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How Does Your Dental Condition Affect Your Health?

Your dental condition affects your overall state of health – gum disease is linked to other serious health problems in various parts of the body. What this means is that you can lead a healthier life just by taking better care of your teeth and gums.

The infection of the supporting tissues of the teeth leads to gum disease. This infection is mainly caused by plaque build-up, which harbors bacteria. The mouth reacts to these bacteria around the gums and often results in inflammation. According to Dr. Jones of Nashville Restorative Dentistry, as the inflammation spreads over time, it can increase the risk of periodontitis and tooth loss.

It often happens that the inflammation can persist over a considerable length of time and end up affecting the bloodstream. This slowly damages the blood vessels in the heart and brain and increases the likelihood of developing all kinds of complications including heart disease, stroke, diabetes, rheumatoid arthritis, and even dementia and problems in pregnancy. How this happens is that bacteria from the mouth enters the bloodstream and reaches the heart, attaches to any damaged area and causes plaque buildup and inflammation in the heart.

Poor oral hygiene and gum disease can lead to the following health complications:

Cancer

According to a study published in Cancer Epidemiology, Biomarkers and Prevention, there is a link between poor oral health and this systemic disease. The study was conducted on postmenopausal women. It concluded that women who have gum disease have a 14% greater chance of developing oral cancer. There is also a higher likelihood of esophageal cancer.

Cancer often results from an unhealthy lifestyle, which includes poor oral health. This fact is especially true for people who smoke and/or consume alcohol. Poor oral health has also been linked to breast, skin, gallbladder, and lung cancer.

Diabetes

The Academy of Dentistry and Midwestern University’s Dr. Larry Williams stated that poor oral health can lead to poor control of blood sugar, and, in turn, diabetes. He also stated that people who already have diabetes can gain better control of their blood sugar levels by observing good oral hygiene. As a matter of fact, a study published in the BMJ Open Diabetes Research and Care have discovered that people who maintain good oral health are 23% less likely to have type 2 diabetes than those who do not.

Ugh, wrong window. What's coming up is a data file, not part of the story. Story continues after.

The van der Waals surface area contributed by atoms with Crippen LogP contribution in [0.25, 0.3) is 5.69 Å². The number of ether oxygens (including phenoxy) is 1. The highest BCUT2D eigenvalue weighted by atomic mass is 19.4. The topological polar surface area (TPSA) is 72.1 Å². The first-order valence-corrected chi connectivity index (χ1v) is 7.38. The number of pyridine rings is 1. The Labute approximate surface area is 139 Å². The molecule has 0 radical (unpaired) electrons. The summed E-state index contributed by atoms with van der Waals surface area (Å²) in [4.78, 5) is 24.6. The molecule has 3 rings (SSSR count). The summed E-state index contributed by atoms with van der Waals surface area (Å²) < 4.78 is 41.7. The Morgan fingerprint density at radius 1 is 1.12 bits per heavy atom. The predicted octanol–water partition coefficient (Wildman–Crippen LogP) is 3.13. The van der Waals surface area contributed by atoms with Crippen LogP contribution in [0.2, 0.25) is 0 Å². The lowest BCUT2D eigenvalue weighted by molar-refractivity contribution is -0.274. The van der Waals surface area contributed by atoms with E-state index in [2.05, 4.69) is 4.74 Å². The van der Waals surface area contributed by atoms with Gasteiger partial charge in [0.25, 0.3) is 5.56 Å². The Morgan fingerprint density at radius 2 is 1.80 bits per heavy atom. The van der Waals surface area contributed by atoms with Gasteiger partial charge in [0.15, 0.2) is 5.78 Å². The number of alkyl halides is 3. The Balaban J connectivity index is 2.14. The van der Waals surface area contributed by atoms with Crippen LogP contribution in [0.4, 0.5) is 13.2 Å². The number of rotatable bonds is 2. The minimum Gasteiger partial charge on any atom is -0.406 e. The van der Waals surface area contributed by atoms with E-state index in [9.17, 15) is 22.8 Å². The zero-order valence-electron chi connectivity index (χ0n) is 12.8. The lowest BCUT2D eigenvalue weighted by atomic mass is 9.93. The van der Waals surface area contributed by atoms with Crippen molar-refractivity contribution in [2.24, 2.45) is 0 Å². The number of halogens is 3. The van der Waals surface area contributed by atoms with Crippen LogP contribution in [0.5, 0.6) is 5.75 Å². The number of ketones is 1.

Gum disease does not, however, directly lead to diabetes. Rather, it causes a domino effect in the body by releasing inflammatory proteins that irritate blood vessels and induce the buildup of plaque which, as already mentioned above, contributes to high levels of blood sugar and diabetes.

Brain Health

Gum disease leads to an increase in the release of C-reactive protein (a substance that is produced in the liver, which can serve as a marker for inflammation and disease in the body) and can cause cognitive impairment.  A 2015 study published in the North American Journal of Medical Sciences stipulated that plaque buildup can lead to brain problems and, in some extreme cases, increase the risk of Alzheimer’s disease.

Pregnancy Complications

In pregnant women with gum disease, bacteria from the mouth can reach the uterus and cause an increase in the level of the labor-inducing hormone known as prostaglandin. This can interfere with the development of the fetus and cause delivery problems. Gum disease, therefore, increases the risk of restricted fetal growth, preterm birth, and low birth weight. Also, plaque buildup on the teeth in pregnant women can lead to pregnancy tumors (non-cancerous) on the gums.

It cannot be stressed enough how important it is to adhere strictly to dental health recommendations by brushing twice daily, flossing at least once a day, and paying regular visits to your dental care provider if you wish to stay healthy and happy, or improve your health condition.

Take at least 2 minutes to brush your teeth using fluoride toothpaste twice a day. Make use of interdental brushes or floss at least once a day to clean the areas between your teeth. Schedule appointments with your dentist every six months (i.e. twice a year), and eat healthy organic foods. This way, you can be assured of a healthy oral condition and reduce the chances of developing other health issues as outlined above.

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